The Energy Minefield on Capitol Hill

House Speaker Nancy Pelosi left the White House in no doubt about where her priorities lie on the much-debated 2007 Energy Bill, according to the weekly newsletter of the Solar Energy Industries Association (SEIA). In response to a letter from the President’s Assistant for Economic Policy, Allan Hubbard, that threatened a veto of any bill that offended the Bush Administration’s sensibilities, Pelosi responded succinctly that she intended to present a bill that was good for the American people.

Blunt talk is perhaps the Speaker’s only way of negotiating the minefield that the Energy Bill now resembles. The bill is now in its ‘conference committee’ stage, where differences between House and Senate versions are supposed to be ironed out.

The Senate version of the bill actually started life in the House as a revenue bill (HR6); it was taken up and passed by the Senate stripped of its tax title but including such measures as renewable fuel standards, minimum fuel economy standards for automobiles, and an anti-price gouging section.

The House, kept in session by Speaker Pelosi into the first weekend of its August recess so as to pass their version (HR3221), finally passed a bill containing a 15% Federal Renewable Portfolio Standard, production incentives for biofuels, tax incentives for energy efficiency measures, funding for geothermal and solar R&D and a tightening of tax breaks for the oil and gas industry.

The salad days of August over, legislators compared the two versions and found, in addition to the above, two glaring shortcomings:

• There is no investment tax credit for residential installations in the House version; unless the Senate version of this line item is adopted, there will be no tax incentive to help individuals install solar power on their homes.
• There is no tax title in the Senate version, essential for funding aspects of the emerging renewable energy industry.

Majority Leader Reid and Speaker Pelosi have their hearts in getting this legislation passed, and have no intention of bringing an incomplete bill to the floor, where Republicans can wound it with amendments or kill it with filibustering. They have also been trying to avoid establishing a formal conference, which Republicans could stall by objecting to conference nominees.

“We cannot have a situation where if (the Republicans) don’t give us a conference, we don’t have a bill,” Pelosi was quoted as saying last week by the Detroit News. “With or without a conference, we will proceed.”

Instead, and as they had done successfully last year with the ethics bill, Pelosi and Reid opted to conference the bill informally, giving it the best chance of proceeding to an up-or-down vote in both houses.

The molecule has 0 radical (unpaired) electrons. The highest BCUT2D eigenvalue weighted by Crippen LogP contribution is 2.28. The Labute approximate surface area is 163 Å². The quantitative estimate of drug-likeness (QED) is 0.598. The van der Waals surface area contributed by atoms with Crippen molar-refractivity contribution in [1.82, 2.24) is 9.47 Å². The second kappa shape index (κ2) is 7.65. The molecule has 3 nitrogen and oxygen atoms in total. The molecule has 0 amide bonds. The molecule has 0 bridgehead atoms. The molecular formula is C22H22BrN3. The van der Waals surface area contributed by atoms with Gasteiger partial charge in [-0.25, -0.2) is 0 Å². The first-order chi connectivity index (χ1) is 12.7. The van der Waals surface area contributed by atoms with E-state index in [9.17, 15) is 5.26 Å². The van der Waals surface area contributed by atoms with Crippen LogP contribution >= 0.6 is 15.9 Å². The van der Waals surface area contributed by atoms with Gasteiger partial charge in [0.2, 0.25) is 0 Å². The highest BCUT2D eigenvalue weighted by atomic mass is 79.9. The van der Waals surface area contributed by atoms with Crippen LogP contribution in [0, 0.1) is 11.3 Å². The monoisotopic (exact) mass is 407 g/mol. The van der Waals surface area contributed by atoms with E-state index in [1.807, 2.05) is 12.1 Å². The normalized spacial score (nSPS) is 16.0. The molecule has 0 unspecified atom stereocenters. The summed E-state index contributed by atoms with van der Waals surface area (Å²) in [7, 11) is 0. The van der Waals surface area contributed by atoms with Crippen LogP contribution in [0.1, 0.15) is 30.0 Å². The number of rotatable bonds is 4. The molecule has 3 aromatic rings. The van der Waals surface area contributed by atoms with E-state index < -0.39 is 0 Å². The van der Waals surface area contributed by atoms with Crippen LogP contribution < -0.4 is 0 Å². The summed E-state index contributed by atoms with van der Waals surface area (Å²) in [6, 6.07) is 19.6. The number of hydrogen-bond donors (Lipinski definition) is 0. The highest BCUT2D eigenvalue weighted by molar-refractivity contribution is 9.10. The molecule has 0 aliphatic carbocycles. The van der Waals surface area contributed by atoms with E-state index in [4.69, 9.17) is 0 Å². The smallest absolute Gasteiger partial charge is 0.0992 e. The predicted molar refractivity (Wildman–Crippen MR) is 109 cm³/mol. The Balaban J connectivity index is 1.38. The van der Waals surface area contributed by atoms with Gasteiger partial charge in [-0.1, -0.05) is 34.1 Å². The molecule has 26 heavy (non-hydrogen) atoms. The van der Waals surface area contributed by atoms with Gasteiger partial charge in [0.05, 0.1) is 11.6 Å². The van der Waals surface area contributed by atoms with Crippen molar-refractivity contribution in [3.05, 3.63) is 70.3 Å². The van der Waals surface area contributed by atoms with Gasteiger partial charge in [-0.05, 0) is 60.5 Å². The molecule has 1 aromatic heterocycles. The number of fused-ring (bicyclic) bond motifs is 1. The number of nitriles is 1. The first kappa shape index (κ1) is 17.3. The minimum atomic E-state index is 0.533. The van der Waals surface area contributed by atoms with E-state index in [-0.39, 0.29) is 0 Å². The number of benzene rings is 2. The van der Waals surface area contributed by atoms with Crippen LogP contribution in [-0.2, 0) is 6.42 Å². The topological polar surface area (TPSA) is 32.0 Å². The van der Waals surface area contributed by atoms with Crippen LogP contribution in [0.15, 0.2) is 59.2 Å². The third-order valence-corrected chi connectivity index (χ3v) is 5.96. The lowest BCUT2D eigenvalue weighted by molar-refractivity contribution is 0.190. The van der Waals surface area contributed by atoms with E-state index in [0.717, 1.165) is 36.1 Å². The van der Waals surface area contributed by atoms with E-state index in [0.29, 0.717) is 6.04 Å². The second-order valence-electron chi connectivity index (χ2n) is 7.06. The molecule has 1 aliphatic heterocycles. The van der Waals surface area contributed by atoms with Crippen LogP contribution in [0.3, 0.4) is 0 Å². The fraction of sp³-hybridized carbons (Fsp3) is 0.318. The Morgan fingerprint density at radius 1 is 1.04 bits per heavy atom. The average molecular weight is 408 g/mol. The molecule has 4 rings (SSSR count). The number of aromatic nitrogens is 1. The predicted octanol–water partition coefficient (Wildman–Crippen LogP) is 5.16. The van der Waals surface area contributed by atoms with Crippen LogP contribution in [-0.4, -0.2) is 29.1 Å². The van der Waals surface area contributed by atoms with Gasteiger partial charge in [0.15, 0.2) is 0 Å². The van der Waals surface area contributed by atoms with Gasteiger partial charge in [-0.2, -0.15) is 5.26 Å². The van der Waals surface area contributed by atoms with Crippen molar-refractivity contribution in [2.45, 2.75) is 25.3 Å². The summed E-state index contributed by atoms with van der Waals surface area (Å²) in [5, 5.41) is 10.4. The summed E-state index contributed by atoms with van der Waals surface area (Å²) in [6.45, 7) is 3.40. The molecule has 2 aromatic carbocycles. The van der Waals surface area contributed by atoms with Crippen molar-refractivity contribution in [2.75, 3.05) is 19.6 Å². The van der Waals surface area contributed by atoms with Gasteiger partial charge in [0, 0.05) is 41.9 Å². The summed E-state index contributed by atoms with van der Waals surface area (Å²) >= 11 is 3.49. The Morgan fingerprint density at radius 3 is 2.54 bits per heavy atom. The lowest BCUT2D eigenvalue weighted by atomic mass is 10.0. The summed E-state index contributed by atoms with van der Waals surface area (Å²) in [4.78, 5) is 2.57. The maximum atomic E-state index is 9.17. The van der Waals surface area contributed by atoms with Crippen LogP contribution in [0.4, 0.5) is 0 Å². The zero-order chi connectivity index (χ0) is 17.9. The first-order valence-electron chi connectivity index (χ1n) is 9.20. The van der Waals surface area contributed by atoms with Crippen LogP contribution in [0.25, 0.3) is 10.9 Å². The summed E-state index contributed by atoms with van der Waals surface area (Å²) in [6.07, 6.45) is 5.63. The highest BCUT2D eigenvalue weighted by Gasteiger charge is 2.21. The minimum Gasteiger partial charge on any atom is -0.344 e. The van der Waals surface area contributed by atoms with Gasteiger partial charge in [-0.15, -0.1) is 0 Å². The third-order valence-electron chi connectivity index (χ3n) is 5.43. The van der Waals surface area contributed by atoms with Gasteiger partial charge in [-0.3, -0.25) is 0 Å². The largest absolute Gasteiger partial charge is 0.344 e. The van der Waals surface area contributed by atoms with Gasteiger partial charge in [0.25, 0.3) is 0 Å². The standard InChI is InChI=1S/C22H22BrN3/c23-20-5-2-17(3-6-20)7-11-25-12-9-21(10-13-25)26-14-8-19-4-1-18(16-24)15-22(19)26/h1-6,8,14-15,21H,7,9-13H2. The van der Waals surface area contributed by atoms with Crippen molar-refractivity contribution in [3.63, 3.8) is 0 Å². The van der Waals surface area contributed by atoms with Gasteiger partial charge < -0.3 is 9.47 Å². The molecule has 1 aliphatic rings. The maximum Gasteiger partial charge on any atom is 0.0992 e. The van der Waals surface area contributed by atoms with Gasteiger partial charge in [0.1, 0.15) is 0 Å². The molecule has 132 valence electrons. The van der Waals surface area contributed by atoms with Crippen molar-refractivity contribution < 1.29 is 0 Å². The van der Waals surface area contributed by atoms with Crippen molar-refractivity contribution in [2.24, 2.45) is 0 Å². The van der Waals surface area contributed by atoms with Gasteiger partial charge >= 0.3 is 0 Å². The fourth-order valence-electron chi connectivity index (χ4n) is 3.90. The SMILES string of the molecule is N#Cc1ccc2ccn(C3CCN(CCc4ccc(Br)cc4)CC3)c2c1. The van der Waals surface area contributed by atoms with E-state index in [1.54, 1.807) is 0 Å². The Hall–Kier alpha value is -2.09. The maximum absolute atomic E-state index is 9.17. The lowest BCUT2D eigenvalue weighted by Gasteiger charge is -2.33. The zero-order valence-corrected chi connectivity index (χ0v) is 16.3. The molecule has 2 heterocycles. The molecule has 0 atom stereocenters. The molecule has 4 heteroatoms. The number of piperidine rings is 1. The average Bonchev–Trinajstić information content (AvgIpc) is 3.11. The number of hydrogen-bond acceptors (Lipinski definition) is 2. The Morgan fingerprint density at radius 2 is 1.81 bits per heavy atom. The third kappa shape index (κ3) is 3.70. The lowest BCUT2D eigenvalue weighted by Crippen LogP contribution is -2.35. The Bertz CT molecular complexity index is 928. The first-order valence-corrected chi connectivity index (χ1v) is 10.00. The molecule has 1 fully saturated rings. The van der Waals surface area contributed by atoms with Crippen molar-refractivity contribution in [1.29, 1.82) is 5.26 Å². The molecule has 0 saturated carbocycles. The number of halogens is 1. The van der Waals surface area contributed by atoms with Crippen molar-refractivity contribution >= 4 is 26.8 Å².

But the Congressional leaders have been facing procedural problems and Republican objections over this process; for their part, Republicans are beginning to realize that Pelosi has every intention of pushing this legislation through this year, and that they are in danger of being shut out of the conference process if they remain obdurate. And both sides are being pushed by ranking members of environmental and energy committees, not to mention leaders of the renewable energy industry across the country, to just get off the dime.

Nor can conferees ignore a backlash of public opinion. This could be generated by a provision inserted into the Senate bill by Senator Domenici of the Energy and Natural Resources Committee that could divert more than $50 billion of Dept. of Energy loans to new nuclear power projects, or the White House call for an increase in domestic energy production, which many observers have interpreted as a sign-off on dozens of new dirty coal plants and nuclear power stations as an alternative to real progress on renewables.

Finally, the entire issue of shaping a bill capable of passage in House and Senate is jeopardized by Republicans in both chambers having been ordered to toe the party line. This is causing heartache for many GOP legislators who believe in the bill, since the party line is firmly in favor of supporting the fossil fuel status quo. 

Activists for on-line campaigns supporting renewable energy, environmental justice and political transparency are keeping as close an eye on Capitol Hill as they have ever done in these critical weeks. They know, even if large numbers of Washington legislators don’t, that the final shape of the Energy Bill will show the world just how seriously this country takes global warming, and just how much we are prepared to do about it.


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